Executive Assistant to the President Gilbert Baker resigned April 2 amid a political scandal and immediately took a position as a tenured music professor. Until last week, it looked like UCA had a bright future, but that might have been a premature characterization.
Baker came to UCA in 2013 as a sort of liason to the Arkansas Legislature. Baker’s former career as a UCA music professor and his time in both the state Senate and the House of Representative assured the university he would have useful ties to state government. However, it appears his networking skills allowed him to get mixed up in shady dealings with corrupt officials.
Baker had a hand in starting several political action committees (PACs) that took thousands of dollars in donations from nursing home owner Michael Morton. The PACs then donated thousands of dollars to Circuit Judge Michael Maggio, whose campaign for Arkansas Court of Appeals was legally unable to accept campaign contributions at the time.
Days later, Maggio reduced a $5.2 million judgment against one of Morton’s nursing home to $1 million. The judgment was the result of the death of an elderly woman in the nursing home and the exchange of a campaign contribution for a huge reduction in fines has multiple ethical implications for the judge. Morton also gave a $100,000 donation to the UCA Foundation, raising questions about why he donated the money both to a PAC with which Baker was involved and to UCA.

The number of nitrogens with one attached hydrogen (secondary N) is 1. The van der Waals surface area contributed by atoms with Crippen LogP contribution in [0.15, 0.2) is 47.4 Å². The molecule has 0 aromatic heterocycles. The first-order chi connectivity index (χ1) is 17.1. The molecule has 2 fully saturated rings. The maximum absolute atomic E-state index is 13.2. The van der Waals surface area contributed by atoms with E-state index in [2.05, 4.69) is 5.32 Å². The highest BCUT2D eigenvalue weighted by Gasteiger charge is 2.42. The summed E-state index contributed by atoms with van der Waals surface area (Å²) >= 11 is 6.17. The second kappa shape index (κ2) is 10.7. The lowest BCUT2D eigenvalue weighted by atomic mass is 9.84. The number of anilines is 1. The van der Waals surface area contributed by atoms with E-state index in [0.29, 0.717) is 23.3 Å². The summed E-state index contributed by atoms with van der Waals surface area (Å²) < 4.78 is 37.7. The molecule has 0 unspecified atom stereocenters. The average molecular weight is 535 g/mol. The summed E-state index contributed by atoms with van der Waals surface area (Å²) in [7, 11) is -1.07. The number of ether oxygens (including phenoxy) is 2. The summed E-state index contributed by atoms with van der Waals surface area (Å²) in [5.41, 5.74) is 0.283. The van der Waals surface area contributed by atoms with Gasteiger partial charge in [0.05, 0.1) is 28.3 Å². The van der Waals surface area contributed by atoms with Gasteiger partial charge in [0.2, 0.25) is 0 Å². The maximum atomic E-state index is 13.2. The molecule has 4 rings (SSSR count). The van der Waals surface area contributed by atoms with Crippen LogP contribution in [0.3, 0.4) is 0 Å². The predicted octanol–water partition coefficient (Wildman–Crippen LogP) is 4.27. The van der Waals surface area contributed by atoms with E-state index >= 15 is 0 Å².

Baker made the strange decision to stay in a tenured position in the music department. Why is anyone’s guess, but Baker should leave the university at the first available opportunity. Part of his deal when he was hired to his administrative job was that he would be given tenure again, which was also a strange move. Maybe UCA will eventually be able to get rid of all of its corrupt officials.
However, the presence of a corrupt official here will not help the problem. Baker’s skills turned out to be what brought his career in UCA administration to an end and he has become yet another cautionary tale.
Baker should be aware that all he has done is hurt UCA. In his inability to stay out of sketchy situations, he has given UCA another series of big news stories that paint it as a corrupt university. This severly undercuts the actual purpose of the university, which is supposed to be education.
Yet another distraction hurts the university, especially at the time of year when prospective students are on campus touring UCA. While the stories may make for an interesting trip to the journalism department, it makes most of the university look worse than it really is.
Hopefully the university will learn its lesson and in the future will hire administrators who don’t publicly shame the UCA. The future is full of opportunities for the university to improve, but short of a major shakeup in administration, there may be not be hope for any improvement.
UCA students, faculty and staff deserve to attend a university that is not constantly mired in controversy. UCA’s administration often does good things for the community, but the constant scandals hurt the reputation of an otherwise great school.